The 100-day exhibition, documenta 14, which has the title Learning from Athens, opened its doors in Athens on the 8th of April and till 16th of July will show works from over 160 international artists extending over the city in 47 different “only-public” institutions, squares, cinemas, university locations, and libraries.
This is the second part of a series of three articles about the 14th edition of Documenta, the quinquennial contemporary art exhibition held in the capital of Greece.
Athens School of Fine Arts (ASFA)—Pireos Street
Next main venue and one of my favorites is the Athens School of Fine Arts (ASFA)—Pireos Street, the “Nikos Kessanlis” Exhibition Hall provides a setting for exploring notions of experimental education and pedagogy, social organization, and ways of ‘unlearning’ —quoting again artistic director Adam Szymczyk’s opening speech: “Unlearning is a form of learning”.
At ASFA the curatorial threat starts with works related to utopianism, education, pedagogy, and social organization.
Hanging from the ceiling at the centre of the main room is the paper installation Amereida Phalène Latin South América (2017) by Ciudad Abierta (Open city), a pedagogical and commune experiment, and architectural laboratory from Chile. Its modest, pastoral utopianism has tended primarily toward the collective’s historical achievement, the Ciudad Abierta legacy. The group’s exemplary history is told in Athens using archival material, presented in a set up designed by them.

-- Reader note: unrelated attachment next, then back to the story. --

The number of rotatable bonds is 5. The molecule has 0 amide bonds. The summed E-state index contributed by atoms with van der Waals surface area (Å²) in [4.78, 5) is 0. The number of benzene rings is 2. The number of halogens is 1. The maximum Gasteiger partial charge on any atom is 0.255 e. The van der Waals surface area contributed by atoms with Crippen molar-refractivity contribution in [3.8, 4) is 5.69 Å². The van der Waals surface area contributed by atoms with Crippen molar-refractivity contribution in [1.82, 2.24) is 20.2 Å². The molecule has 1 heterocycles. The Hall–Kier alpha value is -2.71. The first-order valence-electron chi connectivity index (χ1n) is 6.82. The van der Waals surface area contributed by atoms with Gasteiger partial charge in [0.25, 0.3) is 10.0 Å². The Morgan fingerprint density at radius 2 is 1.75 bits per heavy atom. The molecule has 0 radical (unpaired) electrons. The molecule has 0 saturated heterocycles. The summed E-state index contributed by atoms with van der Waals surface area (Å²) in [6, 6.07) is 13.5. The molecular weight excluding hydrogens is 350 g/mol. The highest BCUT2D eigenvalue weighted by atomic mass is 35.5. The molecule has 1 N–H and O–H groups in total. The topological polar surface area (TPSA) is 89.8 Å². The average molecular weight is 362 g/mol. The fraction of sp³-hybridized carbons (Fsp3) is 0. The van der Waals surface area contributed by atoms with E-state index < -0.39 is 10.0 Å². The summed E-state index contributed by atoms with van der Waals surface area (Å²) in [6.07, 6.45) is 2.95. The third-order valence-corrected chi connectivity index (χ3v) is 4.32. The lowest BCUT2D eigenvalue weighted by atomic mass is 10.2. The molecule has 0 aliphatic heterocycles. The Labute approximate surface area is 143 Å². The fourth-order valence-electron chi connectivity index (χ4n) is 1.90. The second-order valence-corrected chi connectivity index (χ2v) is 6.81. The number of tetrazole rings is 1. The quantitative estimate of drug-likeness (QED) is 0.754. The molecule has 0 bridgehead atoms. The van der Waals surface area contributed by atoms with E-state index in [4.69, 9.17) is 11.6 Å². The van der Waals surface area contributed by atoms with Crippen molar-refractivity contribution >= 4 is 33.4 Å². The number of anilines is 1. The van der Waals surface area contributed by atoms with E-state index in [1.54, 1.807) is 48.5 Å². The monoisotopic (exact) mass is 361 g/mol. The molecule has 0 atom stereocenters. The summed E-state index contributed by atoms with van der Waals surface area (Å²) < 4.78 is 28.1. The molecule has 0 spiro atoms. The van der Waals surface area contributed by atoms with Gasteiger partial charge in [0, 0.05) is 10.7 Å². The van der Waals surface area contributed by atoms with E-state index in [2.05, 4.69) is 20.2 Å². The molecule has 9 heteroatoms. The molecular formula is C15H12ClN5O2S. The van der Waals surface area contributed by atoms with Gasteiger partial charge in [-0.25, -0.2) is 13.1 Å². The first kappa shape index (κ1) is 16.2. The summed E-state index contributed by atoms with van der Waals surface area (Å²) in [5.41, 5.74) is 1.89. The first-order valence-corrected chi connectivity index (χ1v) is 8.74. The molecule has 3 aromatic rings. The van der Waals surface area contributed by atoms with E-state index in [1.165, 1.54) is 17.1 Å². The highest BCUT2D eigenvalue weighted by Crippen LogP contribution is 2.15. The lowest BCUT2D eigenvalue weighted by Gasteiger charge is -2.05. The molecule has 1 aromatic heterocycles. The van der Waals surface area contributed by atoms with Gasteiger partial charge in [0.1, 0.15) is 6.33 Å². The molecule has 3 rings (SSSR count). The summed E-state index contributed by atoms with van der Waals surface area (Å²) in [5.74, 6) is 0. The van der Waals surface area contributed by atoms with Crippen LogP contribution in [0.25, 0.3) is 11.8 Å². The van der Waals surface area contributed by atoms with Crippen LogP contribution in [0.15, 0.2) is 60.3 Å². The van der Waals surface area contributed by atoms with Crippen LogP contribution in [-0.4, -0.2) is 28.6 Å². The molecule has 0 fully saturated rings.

Nearby is a large, score-like schedule of a 24-day experimental performance and learning workshop held in San Francisco and Kentfield, California in 1968: Anna and Lawrence Halprin’s Archival Materials from the Sea Ranch and Driftwood City Workshops, (1962–71), on view are also photographs of bodies interlinked, standing in a circle at a beach. Vivian’s Garden (2017) by English artist Rosalind Nashashibi (b. 1973) offers a tender portrait of painter Vivian Suter and her mother Elisabeth Wild filmed in and around their home in Panajachel, Guatemala. Both artist, long scale abstract painter Vivian Suter (b.1949) and Elisabeth Wild (b. 1922), painter and textile designer making abstract collages are also exhibited in documenta 14 at Filopappou Hill and Odeion Athinon sites respectively.
Next room hosts Greek artist Angelo Plessas’s installation Experimental Education Protocol, Delphi (2017). Part of the artist ongoing series of experimental education platforms, constructed around the portrait of a different individual each time. Plessas (b, 1974) presented his one-time neighbour in Athens, Maria Zamanou-Mickelson, apparently an Allies spy during WWII. The humorous work links up Zamanou-Mickelson’s espionage to the Oracle of Delphi, who would offer predictions based on the movements of birds.
The last piece before turning back to the entrance is The Chess Society, J’ai l’impression qu’il y a une histoire d’amour entre la fille de salle et le grand noir qui fait le ménage (2017) by Cameroonian artist Bili Bidjocka (b. 1962), described by curator Soh Bejeng Ndikung as a “chess mise-en-scène behind curtains”. The artist addresses the knowledge that chess provides—as a game and as a philosophy— in its 1500-year history and how it moved the Persian, African, and Arab worlds into Europe and the Americas.
The exhibition turns now the radical utopia of the previous referred —and earlier in time— works, into dystopian pieces and works that present the fail of actual society models: Europe, the debt crisis, refugee critical situation and global political tension.